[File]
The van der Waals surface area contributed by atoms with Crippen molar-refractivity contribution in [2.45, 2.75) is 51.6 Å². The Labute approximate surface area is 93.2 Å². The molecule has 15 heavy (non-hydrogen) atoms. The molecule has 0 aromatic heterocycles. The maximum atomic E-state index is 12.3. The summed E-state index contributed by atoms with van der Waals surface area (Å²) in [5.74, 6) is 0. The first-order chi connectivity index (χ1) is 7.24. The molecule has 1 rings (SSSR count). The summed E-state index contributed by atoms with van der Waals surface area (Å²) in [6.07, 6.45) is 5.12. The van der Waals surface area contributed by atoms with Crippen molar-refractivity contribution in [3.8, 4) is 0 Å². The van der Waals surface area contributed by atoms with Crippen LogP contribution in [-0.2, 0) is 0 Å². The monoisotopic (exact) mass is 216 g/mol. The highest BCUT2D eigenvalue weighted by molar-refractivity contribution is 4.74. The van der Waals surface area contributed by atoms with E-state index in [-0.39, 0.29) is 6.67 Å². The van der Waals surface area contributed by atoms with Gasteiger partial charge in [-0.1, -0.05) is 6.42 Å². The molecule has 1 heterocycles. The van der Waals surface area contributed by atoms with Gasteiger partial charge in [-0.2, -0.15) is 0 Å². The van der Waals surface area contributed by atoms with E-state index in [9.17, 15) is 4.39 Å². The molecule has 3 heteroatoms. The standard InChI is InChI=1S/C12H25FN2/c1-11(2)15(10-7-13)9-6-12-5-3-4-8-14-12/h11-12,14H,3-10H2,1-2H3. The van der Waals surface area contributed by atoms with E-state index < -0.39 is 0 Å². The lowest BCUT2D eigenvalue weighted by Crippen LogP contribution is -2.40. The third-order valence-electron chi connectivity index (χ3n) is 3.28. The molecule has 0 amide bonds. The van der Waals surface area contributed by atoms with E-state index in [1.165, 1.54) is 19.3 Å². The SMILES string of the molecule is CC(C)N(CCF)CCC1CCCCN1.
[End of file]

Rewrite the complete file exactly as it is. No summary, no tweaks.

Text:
The van der Waals surface area contributed by atoms with Crippen molar-refractivity contribution in [2.45, 2.75) is 51.6 Å². The Labute approximate surface area is 93.2 Å². The molecule has 15 heavy (non-hydrogen) atoms. The molecule has 0 aromatic heterocycles. The maximum atomic E-state index is 12.3. The summed E-state index contributed by atoms with van der Waals surface area (Å²) in [5.74, 6) is 0. The first-order chi connectivity index (χ1) is 7.24. The molecule has 1 rings (SSSR count). The summed E-state index contributed by atoms with van der Waals surface area (Å²) in [6.07, 6.45) is 5.12. The van der Waals surface area contributed by atoms with Crippen molar-refractivity contribution in [3.8, 4) is 0 Å². The van der Waals surface area contributed by atoms with Crippen LogP contribution in [-0.2, 0) is 0 Å². The monoisotopic (exact) mass is 216 g/mol. The highest BCUT2D eigenvalue weighted by molar-refractivity contribution is 4.74. The van der Waals surface area contributed by atoms with E-state index in [-0.39, 0.29) is 6.67 Å². The van der Waals surface area contributed by atoms with Gasteiger partial charge in [-0.1, -0.05) is 6.42 Å². The molecule has 1 heterocycles. The van der Waals surface area contributed by atoms with Gasteiger partial charge in [-0.2, -0.15) is 0 Å². The van der Waals surface area contributed by atoms with E-state index in [9.17, 15) is 4.39 Å². The molecule has 3 heteroatoms. The standard InChI is InChI=1S/C12H25FN2/c1-11(2)15(10-7-13)9-6-12-5-3-4-8-14-12/h11-12,14H,3-10H2,1-2H3. The van der Waals surface area contributed by atoms with E-state index < -0.39 is 0 Å². The lowest BCUT2D eigenvalue weighted by Crippen LogP contribution is -2.40. The third-order valence-electron chi connectivity index (χ3n) is 3.28. The molecule has 0 amide bonds. The van der Waals surface area contributed by atoms with E-state index in [1.165, 1.54) is 19.3 Å². The SMILES string of the molecule is CC(C)N(CCF)CCC1CCCCN1.